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Dedollarization and the collapse of the West

By Gregory K. Tanaka & Edward Miamee Salce | chinadaily.com.cn | Updated: 2023-05-22 14:19


With foreign countries dumping dollars and foregoing future purchases of US Treasury bonds, a "domino effect" has been triggered that is now causing hyperinflation in the US and may one day result in the collapse of the West.

As more nations join Brazil, Russia, India, China, and South Africa using their own currencies or the currencies of BRICS nations to conduct foreign trade—instead of the US dollar—this process of "dedollarization" is depriving the US of its future ability to "export" inflation abroad. This is how the US has exported inflation in the past:

For three decades, foreign nations have been loaning money to the US by
buying 10 or 20 year US Treasury bonds. This enables the US to take that infusion
of capital and use it to power its economy and military machinery.

But with the US paying foreign nations back in dollars that will have lost much of
their value during the ensuing 10 or 20 year period of the loan—due to inflation—the
original lenders are getting back only a fraction of the amount they loaned initially
to the US In this way, the US has been "exporting" its inflation abroad.

But with dedollarization—or "disintermediation" as economists might describe it—the inflation the US once exported abroad now has nowhere to go. This means that inflation stays at home in the US where it harms US consumers. In effect, US consumers must now use dollars that are declining in value due to inflation to buy foreign goods and services that are costing more and more.

The economic and emotional pain of this on the American public is unimaginable and will cause a panic not seen since 1929 and the Great Depression.

Following the recent insolvencies of Silicon Valley Bank, Republic Bank, and Signature Bank, 16 other intermediate size US banks have asked the Federal Reserve Bank and Federal Deposit Insurance Corporation for a lifeline of support in the amount of $32.6 billion. When news of this reaches the public, depositors may begin withdrawing funds from banks considered "too big to fail"—like JP Morgan Chase, Citigroup, Bank of America, and Wells Fargo.

The accelerating pattern of bank deposit withdrawals is now spreading to banks in Europe and elsewhere.

In fact, the combined depth of financial difficulty faced by the US and Europe raises the question of whether this development may ultimately signal a decline of the West itself. Social scientists will want to watch carefully to see if the economic breakdown spreads to the political and social arenas. If that occurs, it could well mark the end of a 500-year period of Western colonialism launched when Christopher Columbus "sailed the ocean blue" in 1492.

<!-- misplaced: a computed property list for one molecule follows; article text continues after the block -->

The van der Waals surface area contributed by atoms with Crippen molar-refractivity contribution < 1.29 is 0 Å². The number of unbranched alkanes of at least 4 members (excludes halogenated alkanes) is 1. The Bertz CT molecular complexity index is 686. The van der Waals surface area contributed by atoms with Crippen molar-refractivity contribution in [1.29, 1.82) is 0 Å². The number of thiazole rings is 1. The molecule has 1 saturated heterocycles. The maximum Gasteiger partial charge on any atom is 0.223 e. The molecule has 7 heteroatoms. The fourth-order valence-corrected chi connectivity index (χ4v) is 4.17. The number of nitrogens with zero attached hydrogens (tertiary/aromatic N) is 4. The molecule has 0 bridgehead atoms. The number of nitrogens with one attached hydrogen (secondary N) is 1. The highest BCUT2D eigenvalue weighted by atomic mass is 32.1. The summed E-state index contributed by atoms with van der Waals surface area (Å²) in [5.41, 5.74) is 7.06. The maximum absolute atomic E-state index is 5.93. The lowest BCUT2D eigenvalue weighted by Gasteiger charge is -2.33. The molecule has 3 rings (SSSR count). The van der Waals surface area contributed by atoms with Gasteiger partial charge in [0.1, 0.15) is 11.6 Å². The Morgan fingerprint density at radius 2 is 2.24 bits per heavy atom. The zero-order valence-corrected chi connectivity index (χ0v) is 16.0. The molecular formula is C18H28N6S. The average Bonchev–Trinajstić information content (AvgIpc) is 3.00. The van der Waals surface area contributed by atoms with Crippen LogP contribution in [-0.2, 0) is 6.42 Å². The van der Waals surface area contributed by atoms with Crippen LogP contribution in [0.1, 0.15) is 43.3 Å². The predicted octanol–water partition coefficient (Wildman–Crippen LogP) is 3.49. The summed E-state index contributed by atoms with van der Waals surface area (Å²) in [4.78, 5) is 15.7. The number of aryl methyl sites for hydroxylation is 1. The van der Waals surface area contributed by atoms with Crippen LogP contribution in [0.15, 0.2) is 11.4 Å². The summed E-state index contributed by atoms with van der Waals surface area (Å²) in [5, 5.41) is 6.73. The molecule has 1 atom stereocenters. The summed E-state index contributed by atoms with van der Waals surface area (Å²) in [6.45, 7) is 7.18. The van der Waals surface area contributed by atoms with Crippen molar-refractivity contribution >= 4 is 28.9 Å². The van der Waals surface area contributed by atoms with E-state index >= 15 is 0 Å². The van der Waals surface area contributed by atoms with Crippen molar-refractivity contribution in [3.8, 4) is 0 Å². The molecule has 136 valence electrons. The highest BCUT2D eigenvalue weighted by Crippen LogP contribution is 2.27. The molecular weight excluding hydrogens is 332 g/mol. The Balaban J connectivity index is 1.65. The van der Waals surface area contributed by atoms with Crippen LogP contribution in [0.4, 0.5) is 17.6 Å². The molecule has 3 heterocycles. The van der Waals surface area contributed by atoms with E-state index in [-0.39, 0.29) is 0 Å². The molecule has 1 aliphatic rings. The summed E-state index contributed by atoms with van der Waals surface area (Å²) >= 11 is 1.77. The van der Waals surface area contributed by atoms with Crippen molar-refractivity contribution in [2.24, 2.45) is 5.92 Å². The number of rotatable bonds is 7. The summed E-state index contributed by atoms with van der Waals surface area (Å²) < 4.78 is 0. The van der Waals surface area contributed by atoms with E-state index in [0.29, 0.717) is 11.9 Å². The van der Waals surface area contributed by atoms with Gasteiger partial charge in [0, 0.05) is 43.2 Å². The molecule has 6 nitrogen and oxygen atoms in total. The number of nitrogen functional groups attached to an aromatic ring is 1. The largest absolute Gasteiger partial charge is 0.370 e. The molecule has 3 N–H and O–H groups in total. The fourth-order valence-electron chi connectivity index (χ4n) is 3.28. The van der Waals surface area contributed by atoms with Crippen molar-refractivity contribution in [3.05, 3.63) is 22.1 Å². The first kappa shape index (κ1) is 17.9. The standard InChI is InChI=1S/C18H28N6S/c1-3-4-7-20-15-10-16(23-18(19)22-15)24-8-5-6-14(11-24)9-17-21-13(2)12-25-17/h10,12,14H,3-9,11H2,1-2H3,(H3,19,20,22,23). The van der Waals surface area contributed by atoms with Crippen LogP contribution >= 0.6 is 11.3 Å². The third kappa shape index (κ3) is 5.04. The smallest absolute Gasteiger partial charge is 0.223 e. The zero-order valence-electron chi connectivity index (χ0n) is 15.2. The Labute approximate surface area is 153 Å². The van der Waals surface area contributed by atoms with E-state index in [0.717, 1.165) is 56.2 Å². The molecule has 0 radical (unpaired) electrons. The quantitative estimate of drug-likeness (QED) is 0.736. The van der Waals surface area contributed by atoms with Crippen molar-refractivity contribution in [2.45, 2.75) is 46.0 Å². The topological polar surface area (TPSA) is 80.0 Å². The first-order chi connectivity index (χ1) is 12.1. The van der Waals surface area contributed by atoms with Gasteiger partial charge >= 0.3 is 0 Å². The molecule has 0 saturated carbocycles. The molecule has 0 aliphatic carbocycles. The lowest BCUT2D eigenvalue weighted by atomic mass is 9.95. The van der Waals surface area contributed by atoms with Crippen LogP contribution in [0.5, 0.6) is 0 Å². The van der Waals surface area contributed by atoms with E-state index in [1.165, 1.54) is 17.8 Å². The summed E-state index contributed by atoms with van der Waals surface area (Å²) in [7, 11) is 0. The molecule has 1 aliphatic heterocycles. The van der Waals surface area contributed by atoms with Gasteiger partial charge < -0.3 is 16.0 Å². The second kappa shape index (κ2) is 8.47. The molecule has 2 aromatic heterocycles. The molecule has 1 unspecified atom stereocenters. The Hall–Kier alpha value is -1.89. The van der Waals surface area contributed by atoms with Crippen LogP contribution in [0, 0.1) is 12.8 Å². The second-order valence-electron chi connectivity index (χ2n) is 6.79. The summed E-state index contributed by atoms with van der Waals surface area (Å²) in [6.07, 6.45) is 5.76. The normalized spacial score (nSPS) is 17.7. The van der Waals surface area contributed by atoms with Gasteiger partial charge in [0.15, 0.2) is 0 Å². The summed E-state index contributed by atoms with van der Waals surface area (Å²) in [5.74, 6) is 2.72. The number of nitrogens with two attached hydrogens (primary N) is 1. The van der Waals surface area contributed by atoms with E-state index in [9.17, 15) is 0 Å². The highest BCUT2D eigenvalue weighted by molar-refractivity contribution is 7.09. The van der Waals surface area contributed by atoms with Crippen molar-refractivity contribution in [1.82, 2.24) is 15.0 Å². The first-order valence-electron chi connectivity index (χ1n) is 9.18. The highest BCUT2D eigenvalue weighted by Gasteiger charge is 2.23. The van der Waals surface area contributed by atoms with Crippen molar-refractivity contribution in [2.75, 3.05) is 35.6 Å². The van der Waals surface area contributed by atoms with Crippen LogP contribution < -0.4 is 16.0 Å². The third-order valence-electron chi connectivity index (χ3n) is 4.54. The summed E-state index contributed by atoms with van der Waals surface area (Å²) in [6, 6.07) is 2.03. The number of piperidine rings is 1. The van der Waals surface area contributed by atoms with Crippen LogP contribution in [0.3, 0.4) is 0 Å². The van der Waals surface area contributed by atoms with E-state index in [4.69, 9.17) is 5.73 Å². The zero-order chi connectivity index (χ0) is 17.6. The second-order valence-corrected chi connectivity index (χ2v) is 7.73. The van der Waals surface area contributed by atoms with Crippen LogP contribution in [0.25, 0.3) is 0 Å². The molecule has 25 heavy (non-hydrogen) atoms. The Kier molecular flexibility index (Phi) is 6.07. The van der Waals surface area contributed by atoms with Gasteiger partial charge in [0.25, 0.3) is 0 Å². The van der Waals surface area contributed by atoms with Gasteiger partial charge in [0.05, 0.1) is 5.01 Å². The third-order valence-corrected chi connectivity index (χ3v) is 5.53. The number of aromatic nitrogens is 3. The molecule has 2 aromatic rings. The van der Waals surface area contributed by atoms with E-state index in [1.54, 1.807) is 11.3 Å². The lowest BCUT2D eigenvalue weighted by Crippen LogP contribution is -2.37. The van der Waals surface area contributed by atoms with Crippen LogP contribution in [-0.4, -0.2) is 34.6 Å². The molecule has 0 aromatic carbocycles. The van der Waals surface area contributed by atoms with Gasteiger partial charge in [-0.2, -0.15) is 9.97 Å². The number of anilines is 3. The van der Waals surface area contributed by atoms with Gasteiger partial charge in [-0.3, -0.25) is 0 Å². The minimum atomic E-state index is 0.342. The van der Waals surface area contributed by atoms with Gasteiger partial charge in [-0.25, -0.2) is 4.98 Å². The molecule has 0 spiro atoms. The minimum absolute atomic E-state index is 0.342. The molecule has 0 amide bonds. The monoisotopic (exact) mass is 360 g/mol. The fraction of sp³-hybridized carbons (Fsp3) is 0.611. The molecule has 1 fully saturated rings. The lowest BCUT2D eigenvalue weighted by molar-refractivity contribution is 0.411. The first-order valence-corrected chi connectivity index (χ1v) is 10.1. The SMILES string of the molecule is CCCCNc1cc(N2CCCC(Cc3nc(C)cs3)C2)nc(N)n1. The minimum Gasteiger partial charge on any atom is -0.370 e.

And with global economies far larger than in 1929, the overall effect of a burgeoning economic breakdown could be far greater in scale than experienced during the Great Depression.

In addition, $2.5 quadrillion in razzle-dazzle instruments called "derivatives" will magnify this problem of scale. Should derivative holders panic and collect on their holdings, this will cause a liquidity shock to large US and European banks who are holders of "counterparty risk" for these derivatives.

The great question the world is now facing is, therefore, whether or not to simply let the global financial system collapse of its own accord. This is what Iceland did following the financial crisis of 2008. After letting their banks fail, Iceland rechartered them a few months later—and voila, the economy was quickly back to operating on all fours.

The problem with the Iceland model is that it brings with it a corresponding "debt jubilee"—where outstanding consumer loans like mortgages, credit card debt and student loans are all forgiven and erased from the books.

Faced with the specter of a debt jubilee, global elites will likely go to Congress to ask for another bailout. They will learn, however, that this time the American voters will refuse to allow a second bailout that will only lead to higher taxes they must one day pay.

Gregory K. Tanaka, formerly a law school dean and bank president, is the author of Systemic Collapse and Renewal: How Race and Capital Came to Destroy Meaning and Civility in America and Foreshadow the Coming Economic Depression (Peter Lang Publishing).

Edward Miamee Salce, who holds a doctorate in education, is a First Nation researcher of Apache and Pueblo blood and is actively seeking to promote integrity in US decision-making.

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